Gooder Than Good
“I place a high moral value on the way people behave. I find it repellent to have a lot, and to behave with anything other than courtesy in the old sense of the word—politeness of the heart, gentleness of the Spirit.” —Fran Lebowitz, American author
Today, we meet another character we find in our midst: the traditionalist, loyal to conservative values, respecting rules and authority figures, and very conscientious, bordering on perfectionistic.
As children, these writers took to heart the lessons they learned from authority. They were the good boys, the good girls. When they studied handwriting in school and learned the conventional way to shape letters, they fully conformed and never made changes to the template they learned. Other kids modified those letterforms and enjoyed expressing themselves more individualistically through handwriting. The restless kid scribbled letters quickly, not bothering with punctuation marks or t crossings. Some kids loved having pretty handwriting and found ways to embellish and decorate. But the copybook writer copied the letters painstakingly and never loosened up. These kids grew up to be teachers, role models, and devoted parents. Their life mission is to transmit those values and lessons that they have so fully internalized.
Take Martha Stewart, a classic copybook writer—the handwriting of the perfectionist, you could say. She herself is a teacher of best practices. So, when you see the carefully written copybook script that doesn’t look terribly original, you see a personality that first and foremost, wants to be known as hardworking, obliging, and conventional.
In our first lesson, we saw the tasteful copybook script of that entrepreneur, a handwriting that exudes classic good taste, as well as grace and dignity.
We see the copybook pattern in the signature of Laura Bush, former First Lady of the United States. She was also a former librarian who organized the books at the White House using the Dewey Decimal Classification System found in libraries! Classic!
How Too Perfect Becomes Not So Perfect After All
Copybook writers sometimes suppress aspects of the personality to the degree that their own mental health suffers. This is especially the case when such a personality finds themselves in the public eye. The pressure of always being perfect can drive such a writer to unhealthy coping strategies, like drinking or abuse of pharmaceuticals, both of which were a problem for Betty Ford, former First Lady of the United States. Or a person may have perfected a public person but show a tougher side when dealing with family or intimates (as reported by Martha Stewart’s daughter in her memoir).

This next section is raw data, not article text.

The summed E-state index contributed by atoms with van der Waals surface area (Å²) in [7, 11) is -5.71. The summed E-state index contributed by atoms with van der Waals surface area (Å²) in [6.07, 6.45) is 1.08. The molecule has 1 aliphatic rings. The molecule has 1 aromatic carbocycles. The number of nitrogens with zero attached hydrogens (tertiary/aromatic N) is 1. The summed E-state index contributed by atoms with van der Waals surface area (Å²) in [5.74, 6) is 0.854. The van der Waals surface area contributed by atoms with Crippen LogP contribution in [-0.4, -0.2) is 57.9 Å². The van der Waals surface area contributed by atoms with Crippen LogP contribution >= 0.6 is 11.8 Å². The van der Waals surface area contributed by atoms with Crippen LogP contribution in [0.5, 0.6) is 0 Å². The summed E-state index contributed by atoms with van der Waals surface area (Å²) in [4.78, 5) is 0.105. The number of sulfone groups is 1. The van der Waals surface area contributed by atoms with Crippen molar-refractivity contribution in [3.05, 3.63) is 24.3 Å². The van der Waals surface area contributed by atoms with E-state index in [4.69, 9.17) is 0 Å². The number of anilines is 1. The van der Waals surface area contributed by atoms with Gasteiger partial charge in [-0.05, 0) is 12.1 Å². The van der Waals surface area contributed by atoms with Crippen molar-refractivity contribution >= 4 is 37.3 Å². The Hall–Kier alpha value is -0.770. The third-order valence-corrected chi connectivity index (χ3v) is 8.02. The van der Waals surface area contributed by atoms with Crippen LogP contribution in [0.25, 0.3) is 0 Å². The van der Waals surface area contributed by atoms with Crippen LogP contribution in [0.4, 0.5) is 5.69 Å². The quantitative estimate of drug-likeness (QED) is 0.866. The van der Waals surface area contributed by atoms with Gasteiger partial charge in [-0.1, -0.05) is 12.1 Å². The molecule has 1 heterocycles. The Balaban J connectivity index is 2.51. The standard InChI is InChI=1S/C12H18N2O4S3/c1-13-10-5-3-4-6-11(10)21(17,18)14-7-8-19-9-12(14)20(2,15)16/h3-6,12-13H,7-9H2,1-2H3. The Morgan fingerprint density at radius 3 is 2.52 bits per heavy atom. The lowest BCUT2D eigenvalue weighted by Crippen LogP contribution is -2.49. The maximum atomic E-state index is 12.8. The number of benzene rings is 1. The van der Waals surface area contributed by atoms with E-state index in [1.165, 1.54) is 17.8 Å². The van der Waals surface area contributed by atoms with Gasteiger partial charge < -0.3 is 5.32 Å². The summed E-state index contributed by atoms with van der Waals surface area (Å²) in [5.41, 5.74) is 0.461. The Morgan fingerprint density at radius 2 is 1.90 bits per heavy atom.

Relating to the Traditionalist
When dealing with copybook writers, just remember they generally aim to please and strive to be known as fair, gracious, and responsible. They love to be of service for good causes. And being perfectionistic, they may have control issues that mean they do the work and won’t delegate. Many shun the limelight, happier offstage. With this type, remember that they do their best work when they can be slow and detail-oriented. Don’t rush them! Others may live in the public eye, like the Ralph Laurens or Martha Stewarts of the world. In this case, bear in mind that they have created an identity based on the principle of right action and so live with pressure, always needing to be perceived as perfect role models.
Today, we met the people who celebrate the grand traditions that move society and culture forward. Tomorrow, let’s get to know the rebels. It turns out that it is easy to tell people who march to their own beat from their handwriting, giving you a heads up so you let them do it “their way.”
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